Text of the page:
Thursday, July 24, 2014

Bias vs Prejudice, 5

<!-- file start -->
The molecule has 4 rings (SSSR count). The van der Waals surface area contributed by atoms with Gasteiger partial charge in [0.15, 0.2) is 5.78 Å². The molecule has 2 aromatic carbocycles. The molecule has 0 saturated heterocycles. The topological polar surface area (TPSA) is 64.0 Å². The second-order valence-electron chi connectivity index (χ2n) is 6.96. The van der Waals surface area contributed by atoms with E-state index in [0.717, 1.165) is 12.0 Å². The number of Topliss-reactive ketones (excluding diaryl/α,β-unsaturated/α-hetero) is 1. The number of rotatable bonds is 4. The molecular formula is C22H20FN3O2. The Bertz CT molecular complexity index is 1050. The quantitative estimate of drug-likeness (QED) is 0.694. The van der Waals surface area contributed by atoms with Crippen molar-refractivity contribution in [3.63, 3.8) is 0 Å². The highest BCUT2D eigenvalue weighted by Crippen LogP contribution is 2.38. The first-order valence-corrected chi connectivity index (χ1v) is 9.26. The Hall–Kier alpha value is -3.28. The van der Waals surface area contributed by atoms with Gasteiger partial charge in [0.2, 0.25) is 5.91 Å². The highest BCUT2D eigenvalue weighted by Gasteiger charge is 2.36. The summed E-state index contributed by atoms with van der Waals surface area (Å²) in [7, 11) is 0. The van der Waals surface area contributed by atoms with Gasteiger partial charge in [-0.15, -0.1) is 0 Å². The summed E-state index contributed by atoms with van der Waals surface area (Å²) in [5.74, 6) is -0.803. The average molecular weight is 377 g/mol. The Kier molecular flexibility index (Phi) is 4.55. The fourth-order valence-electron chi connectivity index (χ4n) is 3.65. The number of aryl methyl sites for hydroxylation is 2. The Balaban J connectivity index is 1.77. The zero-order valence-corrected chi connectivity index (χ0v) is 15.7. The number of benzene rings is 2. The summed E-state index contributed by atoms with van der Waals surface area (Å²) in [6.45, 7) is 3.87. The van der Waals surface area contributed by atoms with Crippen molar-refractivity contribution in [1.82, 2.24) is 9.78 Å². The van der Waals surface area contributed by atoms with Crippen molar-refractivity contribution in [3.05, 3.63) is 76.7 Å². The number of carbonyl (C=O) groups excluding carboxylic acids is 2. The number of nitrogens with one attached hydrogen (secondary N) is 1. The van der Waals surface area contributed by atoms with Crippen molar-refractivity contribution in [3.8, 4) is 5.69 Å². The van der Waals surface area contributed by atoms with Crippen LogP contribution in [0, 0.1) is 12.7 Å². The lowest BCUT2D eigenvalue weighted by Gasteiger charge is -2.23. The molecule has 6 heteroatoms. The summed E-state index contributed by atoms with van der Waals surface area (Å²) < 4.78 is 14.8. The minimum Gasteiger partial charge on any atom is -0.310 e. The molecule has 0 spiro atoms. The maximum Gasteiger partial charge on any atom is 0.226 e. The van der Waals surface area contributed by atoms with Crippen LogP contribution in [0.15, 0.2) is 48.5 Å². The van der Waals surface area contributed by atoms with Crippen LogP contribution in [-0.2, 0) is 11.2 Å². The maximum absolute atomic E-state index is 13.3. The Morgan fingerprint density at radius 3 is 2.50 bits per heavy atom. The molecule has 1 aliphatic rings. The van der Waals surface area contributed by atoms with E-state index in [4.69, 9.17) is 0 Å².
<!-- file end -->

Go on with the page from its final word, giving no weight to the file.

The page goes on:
Prejudice plays a part in many areas of life. A study by a Vanderbilt University professor of law and economics found legal immigrants in the United States with a lighter skin tone made more money than those with darker skin. Researcher Joni Hersch used data from 2,084 men and women who participated in the 2003 New Immigrant Survey. An interviewer reported the person’s skin color using an 11-point scale where 0 represented the absence of color and 10 represented the darkest possible skin color. Even when taking into consideration characteristics that might affect wages (e.g., English language proficiency, work experience and education), Hersch found immigrants with the lightest skin color earned, on average, 8 percent to 15 percent more than immigrants with the darkest skin tone. The effect of skin color even persisted among workers with the same ethnicity, race, and country of origin. After I considering a whole series of alternative interpretations and explanations, Hersh was both surprised and dismayed at how strong and persistent the skin-color effect was. She also found height played a part in salary. Taller immigrants earned more, with every inch adding an additional one percent to wages. I am an immigrant from Canada and barely five feet tall. And my skin color partly depends on how much I’ve been out in the sun. . .  Hmm-m-m.  Part 6 tomorrow.

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